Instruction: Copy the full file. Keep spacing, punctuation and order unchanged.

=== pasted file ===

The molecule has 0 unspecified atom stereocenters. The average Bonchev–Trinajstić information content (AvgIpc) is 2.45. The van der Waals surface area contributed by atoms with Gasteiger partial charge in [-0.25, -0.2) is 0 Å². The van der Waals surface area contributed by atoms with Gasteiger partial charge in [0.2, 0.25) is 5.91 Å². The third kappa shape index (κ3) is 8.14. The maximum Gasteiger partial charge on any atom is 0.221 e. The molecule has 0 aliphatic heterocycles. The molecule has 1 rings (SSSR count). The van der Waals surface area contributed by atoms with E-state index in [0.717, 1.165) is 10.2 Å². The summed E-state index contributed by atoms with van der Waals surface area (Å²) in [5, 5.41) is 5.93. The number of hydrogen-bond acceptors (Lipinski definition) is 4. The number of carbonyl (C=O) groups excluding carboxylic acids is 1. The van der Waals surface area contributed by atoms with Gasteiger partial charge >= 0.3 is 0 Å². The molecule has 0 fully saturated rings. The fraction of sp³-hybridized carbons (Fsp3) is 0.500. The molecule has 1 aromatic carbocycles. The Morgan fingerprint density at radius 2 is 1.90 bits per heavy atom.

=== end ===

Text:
The molecule has 0 unspecified atom stereocenters. The average Bonchev–Trinajstić information content (AvgIpc) is 2.45. The van der Waals surface area contributed by atoms with Gasteiger partial charge in [-0.25, -0.2) is 0 Å². The van der Waals surface area contributed by atoms with Gasteiger partial charge in [0.2, 0.25) is 5.91 Å². The third kappa shape index (κ3) is 8.14. The maximum Gasteiger partial charge on any atom is 0.221 e. The molecule has 0 aliphatic heterocycles. The molecule has 1 rings (SSSR count). The van der Waals surface area contributed by atoms with E-state index in [0.717, 1.165) is 10.2 Å². The summed E-state index contributed by atoms with van der Waals surface area (Å²) in [5, 5.41) is 5.93. The number of hydrogen-bond acceptors (Lipinski definition) is 4. The number of carbonyl (C=O) groups excluding carboxylic acids is 1. The van der Waals surface area contributed by atoms with Gasteiger partial charge >= 0.3 is 0 Å². The molecule has 0 fully saturated rings. The fraction of sp³-hybridized carbons (Fsp3) is 0.500. The molecule has 1 aromatic carbocycles. The Morgan fingerprint density at radius 2 is 1.90 bits per heavy atom.